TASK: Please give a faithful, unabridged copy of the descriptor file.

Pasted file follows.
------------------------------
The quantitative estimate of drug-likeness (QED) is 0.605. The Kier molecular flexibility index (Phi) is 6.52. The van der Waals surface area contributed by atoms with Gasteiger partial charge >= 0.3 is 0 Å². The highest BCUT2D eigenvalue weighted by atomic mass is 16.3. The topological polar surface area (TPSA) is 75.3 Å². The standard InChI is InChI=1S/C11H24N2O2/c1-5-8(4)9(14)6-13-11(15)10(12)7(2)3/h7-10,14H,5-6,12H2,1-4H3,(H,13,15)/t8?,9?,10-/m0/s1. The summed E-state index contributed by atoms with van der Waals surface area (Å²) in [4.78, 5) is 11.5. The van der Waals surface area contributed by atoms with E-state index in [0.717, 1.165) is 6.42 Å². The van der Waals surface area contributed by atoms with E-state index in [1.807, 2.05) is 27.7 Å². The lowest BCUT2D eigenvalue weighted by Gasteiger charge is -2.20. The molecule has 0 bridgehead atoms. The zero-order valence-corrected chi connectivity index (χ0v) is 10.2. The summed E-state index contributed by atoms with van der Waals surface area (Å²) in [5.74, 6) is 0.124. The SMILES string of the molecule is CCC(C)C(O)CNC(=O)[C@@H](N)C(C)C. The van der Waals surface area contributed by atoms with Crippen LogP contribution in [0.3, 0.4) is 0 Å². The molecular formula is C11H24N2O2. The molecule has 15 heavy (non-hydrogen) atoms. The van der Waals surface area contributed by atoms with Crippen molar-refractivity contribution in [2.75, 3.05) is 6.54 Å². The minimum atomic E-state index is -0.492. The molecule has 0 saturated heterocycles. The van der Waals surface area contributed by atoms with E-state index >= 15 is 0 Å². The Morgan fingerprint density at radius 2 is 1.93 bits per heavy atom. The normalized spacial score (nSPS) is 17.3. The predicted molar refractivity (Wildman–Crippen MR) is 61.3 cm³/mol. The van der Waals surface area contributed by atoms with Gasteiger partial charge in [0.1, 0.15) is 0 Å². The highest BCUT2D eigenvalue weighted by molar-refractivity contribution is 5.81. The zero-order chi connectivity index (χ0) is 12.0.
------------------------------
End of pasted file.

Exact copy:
The quantitative estimate of drug-likeness (QED) is 0.605. The Kier molecular flexibility index (Phi) is 6.52. The van der Waals surface area contributed by atoms with Gasteiger partial charge >= 0.3 is 0 Å². The highest BCUT2D eigenvalue weighted by atomic mass is 16.3. The topological polar surface area (TPSA) is 75.3 Å². The standard InChI is InChI=1S/C11H24N2O2/c1-5-8(4)9(14)6-13-11(15)10(12)7(2)3/h7-10,14H,5-6,12H2,1-4H3,(H,13,15)/t8?,9?,10-/m0/s1. The summed E-state index contributed by atoms with van der Waals surface area (Å²) in [4.78, 5) is 11.5. The van der Waals surface area contributed by atoms with E-state index in [0.717, 1.165) is 6.42 Å². The van der Waals surface area contributed by atoms with E-state index in [1.807, 2.05) is 27.7 Å². The lowest BCUT2D eigenvalue weighted by Gasteiger charge is -2.20. The molecule has 0 bridgehead atoms. The zero-order valence-corrected chi connectivity index (χ0v) is 10.2. The summed E-state index contributed by atoms with van der Waals surface area (Å²) in [5.74, 6) is 0.124. The SMILES string of the molecule is CCC(C)C(O)CNC(=O)[C@@H](N)C(C)C. The van der Waals surface area contributed by atoms with Crippen LogP contribution in [0.3, 0.4) is 0 Å². The molecular formula is C11H24N2O2. The molecule has 15 heavy (non-hydrogen) atoms. The van der Waals surface area contributed by atoms with Crippen molar-refractivity contribution in [2.75, 3.05) is 6.54 Å². The minimum atomic E-state index is -0.492. The molecule has 0 saturated heterocycles. The van der Waals surface area contributed by atoms with E-state index >= 15 is 0 Å². The Morgan fingerprint density at radius 2 is 1.93 bits per heavy atom. The normalized spacial score (nSPS) is 17.3. The predicted molar refractivity (Wildman–Crippen MR) is 61.3 cm³/mol. The van der Waals surface area contributed by atoms with Gasteiger partial charge in [0.1, 0.15) is 0 Å². The highest BCUT2D eigenvalue weighted by molar-refractivity contribution is 5.81. The zero-order chi connectivity index (χ0) is 12.0.